Understanding Anxiety Disorders: Young Adults (SAMHSA)

People with anxiety disorders worry excessively. The feelings go well beyond the typical kind of worry that is appropriate to situations and can help people to focus and be alert. The apprehensive feelings that are typical of an anxiety disorder are felt almost every day, and may be overwhelming and difficult to manage. With an anxiety disorder, you may feel restless, your heart pound, experience muscle tension, fatigue, irritability, difficulty concentrating, and/or sleep disturbances. These symptoms can be severe enough to interfere with day-to-day activities in school, at work, or in social situations.

Hearing the health care professional say you have an anxiety disorder can be confusing. The good news is that the feelings and stress-related behaviors you have been concerned about are actually symptoms of a treatable disorder. By getting treatment and engaging in recovery, people with an anxiety disorder can manage their symptoms, feel better, and lead productive and meaningful lives. Recovery does not necessarily mean a cure. It does mean that people are actively moving toward wellness.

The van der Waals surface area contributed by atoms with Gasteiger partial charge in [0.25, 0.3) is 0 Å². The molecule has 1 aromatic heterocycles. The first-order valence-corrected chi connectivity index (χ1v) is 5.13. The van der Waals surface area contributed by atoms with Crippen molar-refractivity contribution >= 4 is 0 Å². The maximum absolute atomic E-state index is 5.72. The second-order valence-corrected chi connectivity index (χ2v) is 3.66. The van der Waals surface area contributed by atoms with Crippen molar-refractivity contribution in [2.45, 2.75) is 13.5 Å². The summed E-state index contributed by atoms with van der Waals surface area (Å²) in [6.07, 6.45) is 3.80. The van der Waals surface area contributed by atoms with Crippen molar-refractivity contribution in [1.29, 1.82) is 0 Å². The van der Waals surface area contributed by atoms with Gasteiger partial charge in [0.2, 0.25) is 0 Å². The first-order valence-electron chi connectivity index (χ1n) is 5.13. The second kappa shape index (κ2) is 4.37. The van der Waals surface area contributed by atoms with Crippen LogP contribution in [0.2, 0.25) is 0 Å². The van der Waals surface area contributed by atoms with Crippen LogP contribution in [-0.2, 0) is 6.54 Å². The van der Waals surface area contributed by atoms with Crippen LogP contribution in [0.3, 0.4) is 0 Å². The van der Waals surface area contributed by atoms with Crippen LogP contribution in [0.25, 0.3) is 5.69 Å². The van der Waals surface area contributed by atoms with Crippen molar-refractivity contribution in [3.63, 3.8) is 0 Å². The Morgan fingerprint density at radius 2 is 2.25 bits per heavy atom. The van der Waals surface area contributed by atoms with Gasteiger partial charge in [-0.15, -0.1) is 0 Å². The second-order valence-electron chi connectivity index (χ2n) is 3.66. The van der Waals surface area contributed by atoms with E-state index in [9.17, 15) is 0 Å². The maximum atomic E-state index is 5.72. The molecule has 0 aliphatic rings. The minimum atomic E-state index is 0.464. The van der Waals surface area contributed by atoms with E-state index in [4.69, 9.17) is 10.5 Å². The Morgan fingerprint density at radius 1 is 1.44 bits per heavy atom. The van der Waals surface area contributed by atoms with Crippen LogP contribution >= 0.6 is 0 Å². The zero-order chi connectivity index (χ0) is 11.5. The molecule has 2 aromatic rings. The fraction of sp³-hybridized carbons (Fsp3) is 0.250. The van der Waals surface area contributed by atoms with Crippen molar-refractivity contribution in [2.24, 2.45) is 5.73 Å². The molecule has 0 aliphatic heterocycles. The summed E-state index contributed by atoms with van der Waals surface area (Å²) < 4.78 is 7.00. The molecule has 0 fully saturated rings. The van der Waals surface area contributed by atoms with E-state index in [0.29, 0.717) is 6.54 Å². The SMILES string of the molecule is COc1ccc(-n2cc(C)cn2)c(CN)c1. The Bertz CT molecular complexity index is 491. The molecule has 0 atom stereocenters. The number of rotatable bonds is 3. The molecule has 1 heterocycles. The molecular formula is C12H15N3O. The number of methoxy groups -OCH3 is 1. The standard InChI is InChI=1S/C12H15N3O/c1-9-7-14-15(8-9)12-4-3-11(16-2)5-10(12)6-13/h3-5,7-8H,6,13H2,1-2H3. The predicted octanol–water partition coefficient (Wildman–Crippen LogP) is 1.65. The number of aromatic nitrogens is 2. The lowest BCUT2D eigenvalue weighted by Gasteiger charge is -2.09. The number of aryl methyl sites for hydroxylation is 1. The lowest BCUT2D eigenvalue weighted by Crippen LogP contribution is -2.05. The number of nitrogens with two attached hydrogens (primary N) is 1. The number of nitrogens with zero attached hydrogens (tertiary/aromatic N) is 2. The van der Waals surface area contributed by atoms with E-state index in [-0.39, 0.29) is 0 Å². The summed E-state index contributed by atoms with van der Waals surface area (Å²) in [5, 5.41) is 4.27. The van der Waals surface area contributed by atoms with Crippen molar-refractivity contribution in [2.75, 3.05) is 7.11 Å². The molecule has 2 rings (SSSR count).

There are 3 types of anxiety disorders: generalized anxiety disorder (GAD), phobias, and panic disorders. Some people have milder forms of anxiety disorders that don’t last forever and respond well to treatment. Others with more severe forms of an anxiety disorder may experience symptoms over their lifetime with the specific type of anxiety changing over time or including mood changes. However, treatments for an anxiety disorder that involve medications, psychotherapy, and other elements of an individualized treatment program can help you to be more resilient, manage your symptoms, improve everyday functioning, and help you to lead a full, meaningful life.

A publication from the Substance Abuse and Mental Health Services Administration

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